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Main opposition seeks to cooperate with splinter party in presidential race

All News 10:08 February 02, 2017

By Kang Yoon-seung

SEOUL, Feb. 2 (Yonhap) -- South Korea's main opposition Democratic Party said Thursday it wishes to join forces with the splinter People's Party so the liberal bloc can grab a clear lead in the upcoming presidential election against conservative rivals.

"Experts say a change of the government can only be made through cooperation between the Democratic Party and People's Party," Rep. Woo Sang-ho, the floor leader of the main opposition party, said during the extra session at the National Assembly.

"We are not making the suggestion to deal a blow to the People's Party," Woo said, claiming if the two cannot merge together, they should at least start negotiations on establishing a joint government.

The People's Party spun off from the main opposition party last year, after the minor party's former head Rep. Ahn Cheol-soo had a falling out with Moon Jae-in, who currently stands as the most favored candidate in the polls.

As the splinter party holds a significant presence in progressive-leaning southwestern areas of the country, its support is still crucial for the Democratic Party.

Woo also said the party will seek to pass the bill on lowering the minimum voting age by a year to 18. The proposed change could influence the results of the presidential election, which would be held earlier than expected if the impeachment of President Park Geun-hye is confirmed by the Constitutional Court.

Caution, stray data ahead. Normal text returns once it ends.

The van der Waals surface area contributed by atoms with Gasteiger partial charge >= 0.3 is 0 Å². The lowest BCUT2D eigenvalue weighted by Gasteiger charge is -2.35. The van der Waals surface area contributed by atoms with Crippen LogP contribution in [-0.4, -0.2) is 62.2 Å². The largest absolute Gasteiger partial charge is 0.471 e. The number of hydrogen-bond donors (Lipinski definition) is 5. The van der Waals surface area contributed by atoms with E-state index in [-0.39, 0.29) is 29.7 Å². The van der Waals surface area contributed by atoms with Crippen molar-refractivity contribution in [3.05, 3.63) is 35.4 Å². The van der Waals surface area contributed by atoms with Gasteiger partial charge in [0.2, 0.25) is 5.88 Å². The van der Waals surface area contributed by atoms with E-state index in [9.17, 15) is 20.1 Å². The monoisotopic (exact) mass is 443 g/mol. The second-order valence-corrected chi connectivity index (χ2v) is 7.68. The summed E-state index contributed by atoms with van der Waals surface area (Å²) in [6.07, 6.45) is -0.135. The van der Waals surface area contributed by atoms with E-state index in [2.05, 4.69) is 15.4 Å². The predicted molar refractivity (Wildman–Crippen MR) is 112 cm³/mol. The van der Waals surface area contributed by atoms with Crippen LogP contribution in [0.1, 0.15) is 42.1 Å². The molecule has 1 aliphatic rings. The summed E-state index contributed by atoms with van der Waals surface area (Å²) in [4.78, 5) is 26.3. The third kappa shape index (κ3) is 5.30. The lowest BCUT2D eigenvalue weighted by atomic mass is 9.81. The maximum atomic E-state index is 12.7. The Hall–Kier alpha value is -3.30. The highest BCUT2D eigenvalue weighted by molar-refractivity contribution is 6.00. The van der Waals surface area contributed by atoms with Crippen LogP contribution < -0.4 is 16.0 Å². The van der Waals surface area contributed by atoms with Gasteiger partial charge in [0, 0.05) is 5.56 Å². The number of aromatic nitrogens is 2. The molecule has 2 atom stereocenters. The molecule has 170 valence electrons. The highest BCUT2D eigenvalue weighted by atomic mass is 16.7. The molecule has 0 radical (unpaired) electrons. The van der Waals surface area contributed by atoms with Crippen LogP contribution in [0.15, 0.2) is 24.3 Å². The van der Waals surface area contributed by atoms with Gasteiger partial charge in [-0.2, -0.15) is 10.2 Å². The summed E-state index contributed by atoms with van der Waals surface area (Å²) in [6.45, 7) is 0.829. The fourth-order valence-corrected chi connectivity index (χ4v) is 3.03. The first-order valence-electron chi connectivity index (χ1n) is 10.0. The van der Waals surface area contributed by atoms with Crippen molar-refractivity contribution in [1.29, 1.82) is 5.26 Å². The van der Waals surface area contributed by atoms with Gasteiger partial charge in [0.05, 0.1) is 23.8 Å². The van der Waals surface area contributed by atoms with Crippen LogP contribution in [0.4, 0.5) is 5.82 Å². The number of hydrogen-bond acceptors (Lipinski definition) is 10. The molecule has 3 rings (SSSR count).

The party whip urged the Constitutional Court to come up with a fair ruling promptly, and claimed any result should be respected by both ruling and opposition parties.

As South Korea has 60 days to hold the presidential race if Park's ouster is approved, the election could take place after late April, if the top court makes the decision at end-February or early March. On the other hand, if the court rejects the impeachment motion, the general election will take place in December and the new president sworn into office in late February 2018.

Woo said controversial diplomatic issues, including the deployment of an advanced U.S. missile defense system, should be discussed by the new administration.

The whip said the extra session should focus on ending behind-the-scenes ties among local family-controlled businesses, prosecutors and media, as such activities are cited for bringing about the alleged influence-peddling scandal surrounding Park.


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